New charter school in Charleston County wants kids to go outside classrooms to learn
MCCLELLANVILLE — Fifth-grader Cherish Conyers can describe in percentages the type of material found in a landfill.
She learned that information last week when she saw the landfill in West Ashley, and she won’t soon forget the mound of trash or the “stinking” smell.
Conyers attends Cape Romain Environmental Education Charter School, the Lowcountry’s newest charter school. Part of its mission is to develop students who have an intimate knowledge of the community surrounding them, and that’s why they say it’s critical to take students outside of their classrooms.
“It’s not about being in a desk,” said Sally I’Anson, the school’s principal. “It’s about learning and getting outside.”
The school opened in August, and students already have taken dozens of field excursions, as they’re called. Educators see it as a way to engage students and make lessons more relevant. Students are expected to be in science labs or on field excursions at least three hours a week.
“We’re not giving them worksheets to memorize,” said fourth-grade teacher Hayley Leland. “We’re getting them to think.”
The rural K-5 school enrolls 59 students, although it could’ve accepted as many as 118. It plans to grow by one grade each year until it has an eighth grade.
Alicia Leland, who chairs the school’s board, said she’s not concerned about the empty seats this year. The school’s budget should cover its expenses, and she expects more students to enroll in the future.
“A lot of parents wanted to see that we’re up and running,” she said. “The longer we’re here, the more students we’re going to get.”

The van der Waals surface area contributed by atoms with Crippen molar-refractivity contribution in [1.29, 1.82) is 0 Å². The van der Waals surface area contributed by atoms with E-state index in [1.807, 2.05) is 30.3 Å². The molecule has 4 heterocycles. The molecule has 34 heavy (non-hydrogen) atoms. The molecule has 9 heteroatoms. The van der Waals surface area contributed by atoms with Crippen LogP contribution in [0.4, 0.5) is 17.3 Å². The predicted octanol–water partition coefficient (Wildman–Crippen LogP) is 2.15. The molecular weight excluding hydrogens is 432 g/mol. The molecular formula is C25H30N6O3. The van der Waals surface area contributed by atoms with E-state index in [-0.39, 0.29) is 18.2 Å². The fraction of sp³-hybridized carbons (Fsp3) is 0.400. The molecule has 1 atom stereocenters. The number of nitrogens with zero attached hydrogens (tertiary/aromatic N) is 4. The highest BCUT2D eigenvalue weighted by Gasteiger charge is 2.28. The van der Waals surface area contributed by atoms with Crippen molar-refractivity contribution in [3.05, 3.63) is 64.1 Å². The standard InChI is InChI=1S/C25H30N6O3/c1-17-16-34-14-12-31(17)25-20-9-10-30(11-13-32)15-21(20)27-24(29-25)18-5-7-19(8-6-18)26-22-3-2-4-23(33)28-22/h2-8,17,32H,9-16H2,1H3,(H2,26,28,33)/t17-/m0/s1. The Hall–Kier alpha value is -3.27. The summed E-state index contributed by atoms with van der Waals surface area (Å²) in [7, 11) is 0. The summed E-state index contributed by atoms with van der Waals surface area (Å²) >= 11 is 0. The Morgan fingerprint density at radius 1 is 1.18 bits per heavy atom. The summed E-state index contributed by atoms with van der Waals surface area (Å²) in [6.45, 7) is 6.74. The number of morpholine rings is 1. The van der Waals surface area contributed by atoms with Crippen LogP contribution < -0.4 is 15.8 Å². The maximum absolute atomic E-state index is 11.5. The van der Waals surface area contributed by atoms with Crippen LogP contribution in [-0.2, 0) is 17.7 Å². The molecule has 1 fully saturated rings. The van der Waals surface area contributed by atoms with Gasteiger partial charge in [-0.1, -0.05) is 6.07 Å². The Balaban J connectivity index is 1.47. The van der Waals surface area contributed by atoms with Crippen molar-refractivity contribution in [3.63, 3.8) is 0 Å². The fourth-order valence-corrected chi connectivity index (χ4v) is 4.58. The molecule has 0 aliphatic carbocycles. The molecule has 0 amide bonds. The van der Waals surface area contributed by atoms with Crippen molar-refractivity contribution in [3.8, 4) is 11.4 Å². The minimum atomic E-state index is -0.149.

Leland grew up in the community and wants to stay here, but she said she’s seen many families with young children leave. The charter school gives parents another option, and it’s a way to bring them back to the area, she said.
The school has its charter through the state Public Charter School District, which means it doesn’t receive any local funding and it can accept students who live outside of Charleston County’s boundaries.
Charter schools are public schools. They are accountable to the same state and federal laws as traditional public schools, but they’re run by small boards of parents, educators and community leaders, rather than a county school board.
I’Anson helped create the school’s curriculum, and it’s built around environmental standards. The goal is to weave core subjects such as English and math into environmental learning.
The school has a full-time staff member devoted to environmental education, Pam Morrison. She works with teachers on environmental education lessons. Last Wednesday, that meant some students spent time outside planting cabbage collards and digging a pond to create a habitat for wildlife.
Other classes were inside, such as the fourth-graders learning about presidential and congressional elections. Although the lecture was typical of a traditional class, the room was filled with reminders of the school’s environmental emphasis.
A door leading outside was propped open and a poem students wrote for Wednesday’s ribbon-cutting ceremony was tacked to the wall.
Part of it reads: “CREECS (Cape Romain Environmental Education Charter School) is never boring/We are never snoring./With nature as our guide/We are never stuck inside.”
Reach Diette Courrégé Casey at @Diette on Twitter or 937-5546.